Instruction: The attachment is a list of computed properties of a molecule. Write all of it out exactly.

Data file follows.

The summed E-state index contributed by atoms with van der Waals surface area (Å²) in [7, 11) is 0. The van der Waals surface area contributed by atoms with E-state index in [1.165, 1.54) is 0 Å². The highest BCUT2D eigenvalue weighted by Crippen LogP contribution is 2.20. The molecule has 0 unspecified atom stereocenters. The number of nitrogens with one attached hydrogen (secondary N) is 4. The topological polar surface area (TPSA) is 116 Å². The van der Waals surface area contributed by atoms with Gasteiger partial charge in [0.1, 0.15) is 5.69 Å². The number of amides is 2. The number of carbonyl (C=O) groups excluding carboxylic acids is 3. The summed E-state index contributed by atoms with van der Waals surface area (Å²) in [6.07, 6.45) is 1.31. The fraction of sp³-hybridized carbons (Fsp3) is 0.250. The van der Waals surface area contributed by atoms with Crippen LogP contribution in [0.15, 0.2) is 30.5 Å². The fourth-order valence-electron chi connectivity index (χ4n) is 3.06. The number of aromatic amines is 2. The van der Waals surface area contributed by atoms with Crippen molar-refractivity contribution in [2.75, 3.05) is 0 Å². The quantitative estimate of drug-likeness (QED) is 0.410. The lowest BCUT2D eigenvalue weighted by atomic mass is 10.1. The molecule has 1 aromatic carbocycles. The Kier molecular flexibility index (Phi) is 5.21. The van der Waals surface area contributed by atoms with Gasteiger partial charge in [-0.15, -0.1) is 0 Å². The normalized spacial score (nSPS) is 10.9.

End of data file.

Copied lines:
The summed E-state index contributed by atoms with van der Waals surface area (Å²) in [7, 11) is 0. The van der Waals surface area contributed by atoms with E-state index in [1.165, 1.54) is 0 Å². The highest BCUT2D eigenvalue weighted by Crippen LogP contribution is 2.20. The molecule has 0 unspecified atom stereocenters. The number of nitrogens with one attached hydrogen (secondary N) is 4. The topological polar surface area (TPSA) is 116 Å². The van der Waals surface area contributed by atoms with Gasteiger partial charge in [0.1, 0.15) is 5.69 Å². The number of amides is 2. The number of carbonyl (C=O) groups excluding carboxylic acids is 3. The summed E-state index contributed by atoms with van der Waals surface area (Å²) in [6.07, 6.45) is 1.31. The fraction of sp³-hybridized carbons (Fsp3) is 0.250. The van der Waals surface area contributed by atoms with Crippen LogP contribution in [0.15, 0.2) is 30.5 Å². The fourth-order valence-electron chi connectivity index (χ4n) is 3.06. The number of aromatic amines is 2. The van der Waals surface area contributed by atoms with Crippen molar-refractivity contribution in [2.75, 3.05) is 0 Å². The quantitative estimate of drug-likeness (QED) is 0.410. The lowest BCUT2D eigenvalue weighted by atomic mass is 10.1. The molecule has 1 aromatic carbocycles. The Kier molecular flexibility index (Phi) is 5.21. The van der Waals surface area contributed by atoms with Gasteiger partial charge in [-0.15, -0.1) is 0 Å². The normalized spacial score (nSPS) is 10.9.